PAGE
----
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My First Sourdough Bread

January 26, 2009

Sourdough, sliced

Several weeks ago I teased you all with mention of my newly acquired sourdough starter. I nursed it back to health, waiting patiently to make my first loaf, and of course, the day I was all set to make it I read through the instructions and realized that you have to feed a starter before you use it, so that it’s fresh and active. I fed the starter, and then unthinkingly put it back into the refrigerator, where I suspect it promptly went back to sleep, or whatever it is that sourdough does that makes it less useful. So my project was delayed. I tried to do a little research so I might have a better understanding of my starter, but the interwebs were full of conflicting information. Shocking!

Well, this past Friday I finally got around to baking my sourdough. I remembered to feed the starter Thursday evening, and let it sit near the radiator Friday morning to ensure it was fully lively and ready to go. Then I got to messy work. And you know, even though the loaf didn’t turn out as sour as I hoped (it’s not San Francisco, after all), it is easily the best loaf of bread I’ve made yet. The crust is lovely and chewy and the texture is just right, not too soft or too dense. Next week I’m definitely trying out the extra-tangy version of the recipe that came with my starter.

Fed sourdough starter

That is some active starter right there! And it smells wonderfully sour and slightly yeasty. It doesn’t taste so good, though.

It’s recommended that you feed the starter at least 4 hours before you plan to bake bread, and I’ve read that upwards of 24 hours is best. Remove and discard half a cup of the existing starter (or however much you plan to use in your recipe), and add to the remaining starter half a cup of flour and a bit less than half a cup of water (or however much you took out). Mix well and let sit, loosely covered, for 4 to 24 hours.

I used the King Arthur Flour Rustic Sourdough recipe that came with my starter, halved because I don’t need to make two loaves of bread for the week. I love that on the KAF website you can view recipes either by volume or weight. I got a new kitchen scale for Christmas and I’ve noticed that paying attention to weight does seem to produce better bread.

Weighing ingredients

Most of the recipes I’ve seen call for about half a cup of starter per loaf. Now, this stuff has the most unusual texture: It’s really sticky and kind of reminds me of this goo stuff I used to play with as a kid. It’s like it wants to stay together in one wet, sour mass, and removing just half a cup can be a little tricky.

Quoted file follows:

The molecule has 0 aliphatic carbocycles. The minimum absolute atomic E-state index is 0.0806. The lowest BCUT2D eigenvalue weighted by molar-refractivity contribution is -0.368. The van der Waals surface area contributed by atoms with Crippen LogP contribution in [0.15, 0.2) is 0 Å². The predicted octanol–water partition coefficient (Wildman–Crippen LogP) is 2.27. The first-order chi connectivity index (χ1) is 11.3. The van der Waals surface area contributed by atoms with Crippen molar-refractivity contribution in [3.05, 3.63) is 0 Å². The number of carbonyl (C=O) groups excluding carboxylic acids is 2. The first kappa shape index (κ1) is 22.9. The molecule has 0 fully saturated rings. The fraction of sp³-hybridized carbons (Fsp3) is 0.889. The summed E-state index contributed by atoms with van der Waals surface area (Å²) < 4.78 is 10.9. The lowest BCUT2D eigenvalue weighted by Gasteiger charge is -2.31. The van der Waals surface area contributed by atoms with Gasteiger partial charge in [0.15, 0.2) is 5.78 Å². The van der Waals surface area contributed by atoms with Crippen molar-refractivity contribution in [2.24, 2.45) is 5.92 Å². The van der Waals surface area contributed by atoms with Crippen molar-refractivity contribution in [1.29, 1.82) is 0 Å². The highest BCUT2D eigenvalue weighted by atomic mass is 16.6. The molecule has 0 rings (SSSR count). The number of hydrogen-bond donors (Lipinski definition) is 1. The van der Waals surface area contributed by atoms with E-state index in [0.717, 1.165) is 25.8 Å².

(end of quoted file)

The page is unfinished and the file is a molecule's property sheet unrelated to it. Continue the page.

A scoop of sticky starter

I tried to get a picture of its clingy behavior, but this was the best I could do. Let me just say that this gets ALL over the place, so be careful.

I know it’s possible to make bread that is entirely leavened with a starter, but for this, my first sourdough, I decided to use active dried yeast, as well. Even so, I had some problems during the first rise. Our house has been remarkably cold lately, and I was worried that it was thwarting my bread. It didn’t do that deflating thing it’s supposed to do after the initial rise, when you punch it down, but I went ahead and formed it into a loaf for the second rise, anyway.

I was also surprised by how much extra flour I had to use to achieve that nice, smooth, pliable, not too sticky texture during the kneading process. I read that during the winter you usually have to use less flour than during the humid summer, but not I, not this time. I probably ended up using close to 12 ounces of flour for this loaf (I started with 10).

Smooth ball of dough

All in all, an excellent first sourdough experience. My plan is to try to learn as much as I can before writing a real, useful sourdough post here, so I guess this is just a tease, as well. Sorry about that. In the meantime, I found a few great resources while I was waiting for my starter to wake up: The Fresh Loaf is always useful when talking about bread, but I also discovered Breadtopia, and the video on feeding a starter was really helpful. AND I finally got my hands on a copy of Peter Reinhardt’s The Bread Baker’s Apprentice, which I am very excited about and which I hope will make me a much better resource and a much better baker.

At least for now, I have my first loaf of slightly sour sourdough. It’s excellent for toast, and grilled cheese sandwiches, and for eating with just a little butter. I love sourdough.

Sourdough Loaf

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